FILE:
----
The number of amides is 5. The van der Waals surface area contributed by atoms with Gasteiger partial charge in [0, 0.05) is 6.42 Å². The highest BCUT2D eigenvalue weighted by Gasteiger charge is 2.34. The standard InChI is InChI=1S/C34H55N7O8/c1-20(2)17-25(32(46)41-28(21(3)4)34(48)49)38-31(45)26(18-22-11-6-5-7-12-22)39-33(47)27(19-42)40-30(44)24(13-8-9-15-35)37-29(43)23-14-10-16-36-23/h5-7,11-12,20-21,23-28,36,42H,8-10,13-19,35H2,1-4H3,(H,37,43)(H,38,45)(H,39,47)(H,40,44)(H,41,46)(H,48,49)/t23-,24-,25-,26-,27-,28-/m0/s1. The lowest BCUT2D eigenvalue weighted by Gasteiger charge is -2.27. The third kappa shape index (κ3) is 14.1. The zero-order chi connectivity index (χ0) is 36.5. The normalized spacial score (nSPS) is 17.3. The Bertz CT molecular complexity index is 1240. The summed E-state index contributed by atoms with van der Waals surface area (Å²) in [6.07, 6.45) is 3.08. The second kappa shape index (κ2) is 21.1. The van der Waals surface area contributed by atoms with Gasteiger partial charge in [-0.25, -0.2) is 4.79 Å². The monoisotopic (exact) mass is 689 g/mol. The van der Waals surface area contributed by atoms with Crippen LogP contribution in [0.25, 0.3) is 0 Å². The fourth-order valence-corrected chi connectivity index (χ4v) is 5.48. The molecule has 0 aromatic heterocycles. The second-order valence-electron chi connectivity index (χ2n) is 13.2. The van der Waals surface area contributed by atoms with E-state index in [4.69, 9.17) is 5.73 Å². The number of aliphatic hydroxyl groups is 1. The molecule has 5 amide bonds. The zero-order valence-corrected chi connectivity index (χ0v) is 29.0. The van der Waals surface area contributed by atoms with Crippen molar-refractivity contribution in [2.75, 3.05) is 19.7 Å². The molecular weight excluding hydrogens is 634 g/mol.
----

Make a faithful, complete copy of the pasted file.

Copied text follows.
The number of amides is 5. The van der Waals surface area contributed by atoms with Gasteiger partial charge in [0, 0.05) is 6.42 Å². The highest BCUT2D eigenvalue weighted by Gasteiger charge is 2.34. The standard InChI is InChI=1S/C34H55N7O8/c1-20(2)17-25(32(46)41-28(21(3)4)34(48)49)38-31(45)26(18-22-11-6-5-7-12-22)39-33(47)27(19-42)40-30(44)24(13-8-9-15-35)37-29(43)23-14-10-16-36-23/h5-7,11-12,20-21,23-28,36,42H,8-10,13-19,35H2,1-4H3,(H,37,43)(H,38,45)(H,39,47)(H,40,44)(H,41,46)(H,48,49)/t23-,24-,25-,26-,27-,28-/m0/s1. The lowest BCUT2D eigenvalue weighted by Gasteiger charge is -2.27. The third kappa shape index (κ3) is 14.1. The zero-order chi connectivity index (χ0) is 36.5. The normalized spacial score (nSPS) is 17.3. The Bertz CT molecular complexity index is 1240. The summed E-state index contributed by atoms with van der Waals surface area (Å²) in [6.07, 6.45) is 3.08. The second kappa shape index (κ2) is 21.1. The van der Waals surface area contributed by atoms with Gasteiger partial charge in [-0.25, -0.2) is 4.79 Å². The monoisotopic (exact) mass is 689 g/mol. The van der Waals surface area contributed by atoms with Crippen LogP contribution in [0.25, 0.3) is 0 Å². The fourth-order valence-corrected chi connectivity index (χ4v) is 5.48. The molecule has 0 aromatic heterocycles. The second-order valence-electron chi connectivity index (χ2n) is 13.2. The van der Waals surface area contributed by atoms with E-state index in [4.69, 9.17) is 5.73 Å². The number of aliphatic hydroxyl groups is 1. The molecule has 5 amide bonds. The zero-order valence-corrected chi connectivity index (χ0v) is 29.0. The van der Waals surface area contributed by atoms with Crippen molar-refractivity contribution in [2.75, 3.05) is 19.7 Å². The molecular weight excluding hydrogens is 634 g/mol.